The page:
The story became famous a while back, when Bob Katter founded his tinpot Katter’s Australia Party. Bob’s first political act, they said, was in 1964, when he and a bunch of Country Party young bloods had protested the arrival of the Beatles. Ha, crazy old/young Bob, they all said, denouncing the decadence of pop. But Bob et al had their reasons: the frenzy surrounding the Fab Four had drawn crowds exceeding those of the previous drawcard, the reverend Billy Graham, “America’s Pastor”.
Graham, who has died aged 99, had toured Australia in 1959 on one of his 200 “crusades” (after 9/11 he changed the title to “mission”) that had started in 1954. He was a devilishly handsome preacher, a dead spit of Jerry Lee Lewis, the besuited rocker. He emerged into a postwar Western world that was heading into the great era of consumerism, and leaving the solidarity and noble purpose of World War II behind. His manner and message — of a return to Jesus’ word in the Gospels — caught like wildfire and roared around the world.
In 1959, the Graham crusade hit Australia. And stayed. The extravaganza, with white-gowned choirs of hundreds, attracted crowds of more than 150,000 in Melbourne and Sydney. By the end, possibly a quarter of the Australian adult population had seen Graham live. The crusade started a wave of evangelical Christianity within sections of the Australian Baptist and Anglican churches. This was centred on Sydney, where Graham had his base. Sydney Anglican archbishop Peter Jensen was a Graham convert, and decades of power struggles within the Australian church can be traced back to the Billy Graham moment.
And not just in the church. Graham established his base, for a time, on the outskirts of Sydney, near Seven Hills. The area, outside Parramatta, was still market gardens and orchards, with the first suburban subdivisions being laid out. People moved out to be near Graham, some of them staying in tents. When he moved on, many stayed. They built houses, turned what had been a Baptist area into an evangelical community. One striking example of their legacy is the Hillsong church, based to the north, on Castle Hill. Hillsong has now become a global outfit, in the “Grahamist” tradition — strong on aspects of the Gospel word, attentive to its tax deductible status, less insistent on Old Testament literalness.
Through counselling — on marriage, finances, child-raising etc — it directly influences and shapes the views of hundreds of thousands of Australians, with a mid-level message. Thus Hillsong counselling will not say that the husband should be the head of a marriage, but it will say that a marriage needs “leadership”, and y’know, hands up which. The entire surrounding area is saturated with Christianity: many of the suburban development firms there are explicitly Christian in origin. The huge development of “The Ponds” to the west – a vast space of fence-to-fence McMansions, around a lake and schmick community centre, the area devoid of shops, cafes and bars – for years had its “community life organisation” subcontracted to an evangelical Christian social management firm, which arranged meetups, events, charity days and so on.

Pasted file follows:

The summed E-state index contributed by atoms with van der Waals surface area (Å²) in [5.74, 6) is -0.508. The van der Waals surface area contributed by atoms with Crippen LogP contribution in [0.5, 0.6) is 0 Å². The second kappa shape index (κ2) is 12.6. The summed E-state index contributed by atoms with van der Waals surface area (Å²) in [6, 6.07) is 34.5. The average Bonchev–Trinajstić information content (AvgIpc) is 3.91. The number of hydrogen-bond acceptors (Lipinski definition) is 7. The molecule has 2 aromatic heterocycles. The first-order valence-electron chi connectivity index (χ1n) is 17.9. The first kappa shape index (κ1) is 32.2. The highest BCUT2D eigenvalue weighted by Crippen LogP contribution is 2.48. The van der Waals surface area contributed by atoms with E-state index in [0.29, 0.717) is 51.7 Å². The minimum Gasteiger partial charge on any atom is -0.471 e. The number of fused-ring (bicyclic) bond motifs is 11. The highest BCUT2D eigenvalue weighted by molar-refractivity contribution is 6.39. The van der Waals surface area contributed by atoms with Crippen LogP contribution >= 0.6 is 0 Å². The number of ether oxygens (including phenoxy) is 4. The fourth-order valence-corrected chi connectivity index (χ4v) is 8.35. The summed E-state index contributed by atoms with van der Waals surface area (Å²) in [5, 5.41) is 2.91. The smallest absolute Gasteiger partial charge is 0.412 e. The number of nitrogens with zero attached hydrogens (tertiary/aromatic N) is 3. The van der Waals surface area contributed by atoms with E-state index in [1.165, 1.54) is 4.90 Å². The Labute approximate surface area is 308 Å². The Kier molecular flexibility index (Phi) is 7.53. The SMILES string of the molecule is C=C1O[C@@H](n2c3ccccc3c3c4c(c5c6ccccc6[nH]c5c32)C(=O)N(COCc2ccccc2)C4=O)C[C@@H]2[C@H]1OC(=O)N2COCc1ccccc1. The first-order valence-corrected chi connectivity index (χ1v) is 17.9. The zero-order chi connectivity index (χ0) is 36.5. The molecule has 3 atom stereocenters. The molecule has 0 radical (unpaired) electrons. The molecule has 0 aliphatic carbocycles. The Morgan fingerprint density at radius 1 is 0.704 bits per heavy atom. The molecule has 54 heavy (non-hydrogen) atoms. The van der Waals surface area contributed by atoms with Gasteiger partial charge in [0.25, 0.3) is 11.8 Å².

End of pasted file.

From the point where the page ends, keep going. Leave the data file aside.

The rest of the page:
That web of believers has in turn had a political effect. The first generation stayed out of politics; their children entered the Liberal party en masse, and started a long march through the institutions. Alex Hawke, their de facto leader, member of Mitchell, which covers the region, was born there, attended Hills Grammar, and is a member of the Hillsong congregation. A long arc of the NSW Christian Right stretches from here, up towards Tamworth, and back down to Canberra (where fellow clappie Zed Seselja gained Liberal Senate preselection, and election, in the ACT).
For a time, the Christian right were far stronger in NSW than in Victoria. Lately, as liberal-conservatism collapses as a compelling ideology, the clappies are gaining in the party of Menzies and Hamer. Michael O’Brien, who will take over the party if they fail at the next election, and perhaps before, is a strong Christian (Matthew Guy? He sups with a long spoon). But the clappies of Sodom-on-Yarra will never compete with those who heard the word in the parched hills outside Sydney.
That is not simply figurative. Social movements, whole societies, always begin from small groups. Cults become cultures. The direct word, handed down one to another, is an immensely powerful tool, and a hundred people of commitment and shared passion can determine the direction of a whole society. As Bill Graham did. Bob Katter was right in his political instincts: the Beatles one day, Dunstan and Whitlam the next. The Grahamites’ moment had to wait a while while the ’60s happened; then it came roaring back. For he planteth his crops in good soil, old Billy, and lo the flowers and fruits are everywhere.